Swimming: Other Smith ready to go the distance

OLYMPIC GAMES; There is no better chance for a British gold in the pool than the Scotsman with a prodigious appetite for hard work.
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As if Olympic swimming had not heard the name "Smith" enough this week. Michelle Smith, who has drawn controversy and gold like a magnet, will continue to command attention; tomorrow night a namesake may deflect some of it his way.

Graeme Smith (no relation) today begins his assault on the toughest race of them all, the 1500 metres, with a better than average chance of a medal in tomorrow night's final. He is the fastest in the world this year and, with Nick Gillingham, arrived in Atlanta as one of the two British swimmers with genuine hopes of taking gold.

It is a burden of anticipation for the quietly spoken Scot who now lives in Stockport. His event does not have the glamour of the shorter, faster distances, and he does not carry the natural, confidence-oozing demeanour of a champion. Not at the moment, anyway.

When Smith talks about his biggest rival, Australia's Kieren Perkins, he is almost in awe. "He's a different class," he said. "Even the time I did in the trial, 15min 03.43sec, was 20sec slower than his best. Anyone can have an off-day, but you'd expect him to get a gold medal."

Off-days have been coming too often recently for Perkins - Barcelona gold medallist in the 1500m and silver in the 400m - who failed to make it through the Australian trials in the 400m. It is this apparent weakness in the world record holder that reinforces Smith's hopes. A medal is dangling in front of him as a reward for 12 months of concentrated training that has included missing out a year of study at Manchester University.

Smith, 20, gets up at 5.30am to slog through a daily regime that would make a marine blanch. Weight training is the easy bit because he also pounds up and down the pool to the tune of 80,000 metres a week. A massive food intake is required to fuel the effort, and he eats around three times what the normal person tucks away. As a consequence, his lean frame has put on a stone in muscle over the last year.

"Sure, it's a chore sometimes," he said, "but the Olympics only come round every four years and you get one or two chances at them in a lifetime. You have to give it your best shot.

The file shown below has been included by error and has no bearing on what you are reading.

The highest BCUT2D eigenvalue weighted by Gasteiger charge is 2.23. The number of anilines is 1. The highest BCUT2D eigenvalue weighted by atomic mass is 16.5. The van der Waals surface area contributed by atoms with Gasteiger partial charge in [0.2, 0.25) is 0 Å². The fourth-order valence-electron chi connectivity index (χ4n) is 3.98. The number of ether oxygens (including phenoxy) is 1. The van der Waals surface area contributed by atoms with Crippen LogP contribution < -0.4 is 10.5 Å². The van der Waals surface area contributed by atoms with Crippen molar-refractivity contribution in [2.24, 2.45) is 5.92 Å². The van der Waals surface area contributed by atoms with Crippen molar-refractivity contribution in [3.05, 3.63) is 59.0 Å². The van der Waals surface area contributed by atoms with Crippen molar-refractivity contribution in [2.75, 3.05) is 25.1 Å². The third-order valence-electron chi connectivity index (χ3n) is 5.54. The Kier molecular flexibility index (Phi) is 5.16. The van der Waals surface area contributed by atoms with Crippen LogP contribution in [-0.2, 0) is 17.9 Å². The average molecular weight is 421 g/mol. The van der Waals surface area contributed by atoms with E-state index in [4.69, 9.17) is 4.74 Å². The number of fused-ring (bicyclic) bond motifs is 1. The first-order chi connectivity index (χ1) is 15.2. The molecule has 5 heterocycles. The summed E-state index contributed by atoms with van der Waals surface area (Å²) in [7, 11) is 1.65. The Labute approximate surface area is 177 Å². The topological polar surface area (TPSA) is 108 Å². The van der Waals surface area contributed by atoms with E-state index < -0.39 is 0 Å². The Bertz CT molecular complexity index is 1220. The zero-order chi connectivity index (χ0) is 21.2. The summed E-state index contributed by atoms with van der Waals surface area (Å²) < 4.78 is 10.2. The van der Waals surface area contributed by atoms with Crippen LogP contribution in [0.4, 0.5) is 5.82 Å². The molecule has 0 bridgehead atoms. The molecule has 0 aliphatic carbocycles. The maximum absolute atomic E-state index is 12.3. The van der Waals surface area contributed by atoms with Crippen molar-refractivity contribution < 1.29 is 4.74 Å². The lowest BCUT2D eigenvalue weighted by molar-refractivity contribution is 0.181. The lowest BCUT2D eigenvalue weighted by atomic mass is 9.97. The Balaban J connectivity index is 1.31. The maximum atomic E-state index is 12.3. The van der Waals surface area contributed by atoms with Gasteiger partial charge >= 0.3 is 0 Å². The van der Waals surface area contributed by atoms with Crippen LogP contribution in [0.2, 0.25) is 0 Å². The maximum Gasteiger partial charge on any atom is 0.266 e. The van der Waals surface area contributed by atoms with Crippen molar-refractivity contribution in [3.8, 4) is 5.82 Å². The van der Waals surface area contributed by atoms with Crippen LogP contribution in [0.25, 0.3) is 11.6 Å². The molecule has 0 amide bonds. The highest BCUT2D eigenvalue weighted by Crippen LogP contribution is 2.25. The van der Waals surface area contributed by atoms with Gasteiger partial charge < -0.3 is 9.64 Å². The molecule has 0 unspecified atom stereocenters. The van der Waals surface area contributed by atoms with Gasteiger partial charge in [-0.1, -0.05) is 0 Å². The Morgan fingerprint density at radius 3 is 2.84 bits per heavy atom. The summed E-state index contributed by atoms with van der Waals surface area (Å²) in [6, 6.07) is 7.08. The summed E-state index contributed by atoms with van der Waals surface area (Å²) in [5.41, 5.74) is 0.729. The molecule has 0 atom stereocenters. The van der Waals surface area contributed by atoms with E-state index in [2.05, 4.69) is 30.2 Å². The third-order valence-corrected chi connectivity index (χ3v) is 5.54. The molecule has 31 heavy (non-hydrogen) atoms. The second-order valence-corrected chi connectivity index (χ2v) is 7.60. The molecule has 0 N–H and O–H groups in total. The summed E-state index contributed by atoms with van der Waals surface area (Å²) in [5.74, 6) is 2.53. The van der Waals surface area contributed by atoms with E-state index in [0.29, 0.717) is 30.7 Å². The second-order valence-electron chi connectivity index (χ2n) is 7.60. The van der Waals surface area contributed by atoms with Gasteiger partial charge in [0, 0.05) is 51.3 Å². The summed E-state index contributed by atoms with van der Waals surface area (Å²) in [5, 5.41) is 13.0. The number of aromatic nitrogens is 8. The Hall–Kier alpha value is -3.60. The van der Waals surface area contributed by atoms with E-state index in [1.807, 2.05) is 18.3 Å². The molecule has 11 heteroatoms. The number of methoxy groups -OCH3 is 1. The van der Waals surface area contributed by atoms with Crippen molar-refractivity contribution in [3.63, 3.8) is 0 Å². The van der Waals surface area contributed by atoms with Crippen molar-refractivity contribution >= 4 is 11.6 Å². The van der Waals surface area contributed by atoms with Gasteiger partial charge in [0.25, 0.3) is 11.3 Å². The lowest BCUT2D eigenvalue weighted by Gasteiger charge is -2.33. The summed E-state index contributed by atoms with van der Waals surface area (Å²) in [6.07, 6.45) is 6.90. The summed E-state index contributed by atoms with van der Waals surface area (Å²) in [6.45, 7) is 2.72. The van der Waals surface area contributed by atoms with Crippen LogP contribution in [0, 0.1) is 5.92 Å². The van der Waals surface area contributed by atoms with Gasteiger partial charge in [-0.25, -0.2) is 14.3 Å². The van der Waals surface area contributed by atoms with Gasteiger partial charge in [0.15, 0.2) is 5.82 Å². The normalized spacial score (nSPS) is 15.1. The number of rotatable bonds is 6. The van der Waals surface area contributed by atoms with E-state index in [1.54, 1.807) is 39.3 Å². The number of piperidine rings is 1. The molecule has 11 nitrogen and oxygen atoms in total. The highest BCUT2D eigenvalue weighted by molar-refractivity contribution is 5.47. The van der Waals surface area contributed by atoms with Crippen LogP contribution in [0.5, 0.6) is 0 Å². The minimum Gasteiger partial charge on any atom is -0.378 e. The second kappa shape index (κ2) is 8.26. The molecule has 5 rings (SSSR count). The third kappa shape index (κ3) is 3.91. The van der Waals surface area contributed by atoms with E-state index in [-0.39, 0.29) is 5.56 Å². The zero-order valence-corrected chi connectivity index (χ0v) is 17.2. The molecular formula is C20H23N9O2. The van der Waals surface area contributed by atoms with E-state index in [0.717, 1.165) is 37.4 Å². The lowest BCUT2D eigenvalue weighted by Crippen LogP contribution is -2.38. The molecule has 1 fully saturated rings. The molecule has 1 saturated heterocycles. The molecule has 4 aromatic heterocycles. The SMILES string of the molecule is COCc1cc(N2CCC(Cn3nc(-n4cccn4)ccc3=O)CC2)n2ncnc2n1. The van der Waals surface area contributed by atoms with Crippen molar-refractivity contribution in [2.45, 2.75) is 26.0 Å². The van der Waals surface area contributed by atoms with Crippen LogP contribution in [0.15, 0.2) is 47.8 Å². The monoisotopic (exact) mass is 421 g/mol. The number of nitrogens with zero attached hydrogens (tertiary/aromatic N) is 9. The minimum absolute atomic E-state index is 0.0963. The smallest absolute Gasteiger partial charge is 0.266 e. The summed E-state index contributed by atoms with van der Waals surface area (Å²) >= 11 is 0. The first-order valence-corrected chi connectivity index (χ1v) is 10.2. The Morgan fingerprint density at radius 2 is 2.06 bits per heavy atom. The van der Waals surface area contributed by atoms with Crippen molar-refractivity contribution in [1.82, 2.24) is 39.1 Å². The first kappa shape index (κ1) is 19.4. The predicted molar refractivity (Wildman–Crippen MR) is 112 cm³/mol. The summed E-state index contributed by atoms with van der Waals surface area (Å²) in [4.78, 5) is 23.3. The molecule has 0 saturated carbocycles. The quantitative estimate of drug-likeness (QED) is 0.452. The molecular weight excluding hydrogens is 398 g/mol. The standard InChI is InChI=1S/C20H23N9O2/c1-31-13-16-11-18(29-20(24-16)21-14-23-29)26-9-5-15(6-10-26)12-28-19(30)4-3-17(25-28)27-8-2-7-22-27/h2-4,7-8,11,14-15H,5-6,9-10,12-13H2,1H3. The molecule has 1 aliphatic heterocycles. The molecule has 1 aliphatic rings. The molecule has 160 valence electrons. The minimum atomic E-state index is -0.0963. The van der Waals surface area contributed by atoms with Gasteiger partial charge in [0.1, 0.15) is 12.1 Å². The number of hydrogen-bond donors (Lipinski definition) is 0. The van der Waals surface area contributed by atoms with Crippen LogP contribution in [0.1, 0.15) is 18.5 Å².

"Sometimes I think it would be nice to do the 50m; certainly the workload is lighter. But it wouldn't appeal to me knowing one mistake and that's it - you are talking about hundredths of a second making all the difference. In the 1500m, something can go wrong and you can do something about it."

Smith was born in Falkirk but moved to the Manchester area as a two-year- old. He is feted in the land of his birth, but his accent is more Coronation Street than Take The High Road, and the only sign of his roots are his football allegiance. He supports Liverpool simply because Scotland's Graeme Souness and Kenny Dalglish were at Anfield in his formative years. "It seemed the natural thing to do."

Swimming did not come naturally to him, however. At first he took to water like a duck to ice but once he overcame his initial, clumsy reluctance, it was obvious he had talent. Initially he inclined, like all kids, towards the flashier events. He was quick and wanted to be a sprinter, but he was not jet-propelled enough. The move to swimming's equivalent of the marathon came as the realisation dawned.

"At 12, I qualified for 100m rather than the 400m in the national age groups," he said. "But when I was 15, my coach, Dave Calleja, told me to specialise in longer distances. He said one day it would come together, and it did."

Four years ago Smith was a silver medallist at the junior European championships and in 1994 he reached the final of the World Championships. Unlike Michelle Smith, he has not come from nowhere. His opponents know all about him and the steady progress he is making. It is how he will perform with Olympic attention focused on him that intrigues.

"Only six people have broken 15 minutes," Smith, who is banging against that barrier, said, "and only three of them are in Atlanta. There's a chance of a medal. Let's get to the final first."

That should be an intriguing contest because both he and Perkins prefer to begin quickly, burning rivals off with an initial, lung-busting burst of speed. In the first-two-past-the-post trials in Sheffield, Smith set off like it was a 200m race and had ensured his position on the plane to Atlanta at about a quarter into the distance.

Smith remembers the race well. "Paul Palmer, who also qualified, spoke to me afterwards and said: 'I'm not going in one of your races again; you go out too fast.' Perkins will be trying to do the same, so it should be interesting."

It will. In a week when British medal contenders have not exactly been plentiful, he is the genuine article. Scotland's Smith is poised to join Ireland's version on the podium.

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